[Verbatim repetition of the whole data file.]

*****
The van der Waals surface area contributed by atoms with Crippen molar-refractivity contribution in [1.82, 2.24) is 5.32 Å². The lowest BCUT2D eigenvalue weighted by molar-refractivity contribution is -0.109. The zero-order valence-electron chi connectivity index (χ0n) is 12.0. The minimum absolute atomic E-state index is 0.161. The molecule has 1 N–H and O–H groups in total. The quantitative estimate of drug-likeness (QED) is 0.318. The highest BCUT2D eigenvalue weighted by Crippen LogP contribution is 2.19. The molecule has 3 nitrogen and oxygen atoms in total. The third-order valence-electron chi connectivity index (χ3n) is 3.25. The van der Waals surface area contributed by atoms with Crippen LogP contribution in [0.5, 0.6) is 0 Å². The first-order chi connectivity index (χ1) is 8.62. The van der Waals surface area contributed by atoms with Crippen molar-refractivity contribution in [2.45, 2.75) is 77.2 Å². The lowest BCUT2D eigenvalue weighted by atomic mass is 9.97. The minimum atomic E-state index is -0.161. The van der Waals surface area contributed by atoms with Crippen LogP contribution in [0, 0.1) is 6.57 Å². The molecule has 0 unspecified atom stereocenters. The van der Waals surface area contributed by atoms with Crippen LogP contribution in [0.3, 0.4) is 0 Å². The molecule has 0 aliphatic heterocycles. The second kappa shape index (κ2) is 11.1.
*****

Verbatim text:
The van der Waals surface area contributed by atoms with Crippen molar-refractivity contribution in [1.82, 2.24) is 5.32 Å². The lowest BCUT2D eigenvalue weighted by molar-refractivity contribution is -0.109. The zero-order valence-electron chi connectivity index (χ0n) is 12.0. The minimum absolute atomic E-state index is 0.161. The molecule has 1 N–H and O–H groups in total. The quantitative estimate of drug-likeness (QED) is 0.318. The highest BCUT2D eigenvalue weighted by Crippen LogP contribution is 2.19. The molecule has 3 nitrogen and oxygen atoms in total. The third-order valence-electron chi connectivity index (χ3n) is 3.25. The van der Waals surface area contributed by atoms with Crippen LogP contribution in [0.5, 0.6) is 0 Å². The first-order chi connectivity index (χ1) is 8.62. The van der Waals surface area contributed by atoms with Crippen molar-refractivity contribution in [2.45, 2.75) is 77.2 Å². The lowest BCUT2D eigenvalue weighted by atomic mass is 9.97. The minimum atomic E-state index is -0.161. The van der Waals surface area contributed by atoms with Crippen LogP contribution in [0, 0.1) is 6.57 Å². The molecule has 0 unspecified atom stereocenters. The van der Waals surface area contributed by atoms with Crippen LogP contribution in [0.3, 0.4) is 0 Å². The molecule has 0 aliphatic heterocycles. The second kappa shape index (κ2) is 11.1.